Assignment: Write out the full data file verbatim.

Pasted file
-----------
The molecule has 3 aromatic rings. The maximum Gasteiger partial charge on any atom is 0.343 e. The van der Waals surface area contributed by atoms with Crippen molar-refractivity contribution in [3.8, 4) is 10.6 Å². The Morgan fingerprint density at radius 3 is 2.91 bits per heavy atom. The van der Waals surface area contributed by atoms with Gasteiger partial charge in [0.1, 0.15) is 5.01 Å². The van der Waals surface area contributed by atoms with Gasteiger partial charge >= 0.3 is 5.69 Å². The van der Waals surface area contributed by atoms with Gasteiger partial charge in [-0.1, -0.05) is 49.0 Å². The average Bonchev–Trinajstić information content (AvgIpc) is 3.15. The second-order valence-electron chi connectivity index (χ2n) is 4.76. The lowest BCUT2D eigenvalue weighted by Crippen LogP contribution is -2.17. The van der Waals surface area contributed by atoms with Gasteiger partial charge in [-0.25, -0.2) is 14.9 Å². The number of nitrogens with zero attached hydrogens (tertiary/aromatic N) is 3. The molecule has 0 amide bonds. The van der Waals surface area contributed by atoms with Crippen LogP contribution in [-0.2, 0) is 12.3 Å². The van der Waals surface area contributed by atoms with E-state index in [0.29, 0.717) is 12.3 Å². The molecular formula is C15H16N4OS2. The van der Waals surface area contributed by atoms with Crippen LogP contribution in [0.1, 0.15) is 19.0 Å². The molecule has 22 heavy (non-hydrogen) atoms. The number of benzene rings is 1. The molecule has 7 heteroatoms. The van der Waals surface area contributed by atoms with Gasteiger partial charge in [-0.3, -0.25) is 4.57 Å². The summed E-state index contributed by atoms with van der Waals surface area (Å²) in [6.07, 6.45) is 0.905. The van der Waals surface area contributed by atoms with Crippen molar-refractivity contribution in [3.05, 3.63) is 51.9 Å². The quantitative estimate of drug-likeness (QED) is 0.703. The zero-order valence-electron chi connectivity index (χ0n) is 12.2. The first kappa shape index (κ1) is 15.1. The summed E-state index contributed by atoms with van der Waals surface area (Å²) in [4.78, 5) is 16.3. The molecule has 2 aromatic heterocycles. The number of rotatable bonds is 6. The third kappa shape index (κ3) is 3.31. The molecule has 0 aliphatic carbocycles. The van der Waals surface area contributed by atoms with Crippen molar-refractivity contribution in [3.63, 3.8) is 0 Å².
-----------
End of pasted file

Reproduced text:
The molecule has 3 aromatic rings. The maximum Gasteiger partial charge on any atom is 0.343 e. The van der Waals surface area contributed by atoms with Crippen molar-refractivity contribution in [3.8, 4) is 10.6 Å². The Morgan fingerprint density at radius 3 is 2.91 bits per heavy atom. The van der Waals surface area contributed by atoms with Gasteiger partial charge in [0.1, 0.15) is 5.01 Å². The van der Waals surface area contributed by atoms with Gasteiger partial charge >= 0.3 is 5.69 Å². The van der Waals surface area contributed by atoms with Gasteiger partial charge in [-0.1, -0.05) is 49.0 Å². The average Bonchev–Trinajstić information content (AvgIpc) is 3.15. The second-order valence-electron chi connectivity index (χ2n) is 4.76. The lowest BCUT2D eigenvalue weighted by Crippen LogP contribution is -2.17. The van der Waals surface area contributed by atoms with Gasteiger partial charge in [-0.25, -0.2) is 14.9 Å². The number of nitrogens with zero attached hydrogens (tertiary/aromatic N) is 3. The molecule has 0 amide bonds. The van der Waals surface area contributed by atoms with Crippen LogP contribution in [-0.2, 0) is 12.3 Å². The van der Waals surface area contributed by atoms with E-state index in [0.29, 0.717) is 12.3 Å². The molecular formula is C15H16N4OS2. The van der Waals surface area contributed by atoms with Crippen LogP contribution in [0.1, 0.15) is 19.0 Å². The molecule has 22 heavy (non-hydrogen) atoms. The number of benzene rings is 1. The molecule has 7 heteroatoms. The van der Waals surface area contributed by atoms with Gasteiger partial charge in [-0.3, -0.25) is 4.57 Å². The summed E-state index contributed by atoms with van der Waals surface area (Å²) in [6.07, 6.45) is 0.905. The van der Waals surface area contributed by atoms with Crippen molar-refractivity contribution in [3.05, 3.63) is 51.9 Å². The quantitative estimate of drug-likeness (QED) is 0.703. The zero-order valence-electron chi connectivity index (χ0n) is 12.2. The first kappa shape index (κ1) is 15.1. The summed E-state index contributed by atoms with van der Waals surface area (Å²) in [4.78, 5) is 16.3. The molecule has 2 aromatic heterocycles. The number of rotatable bonds is 6. The third kappa shape index (κ3) is 3.31. The molecule has 0 aliphatic carbocycles. The van der Waals surface area contributed by atoms with Crippen molar-refractivity contribution in [3.63, 3.8) is 0 Å².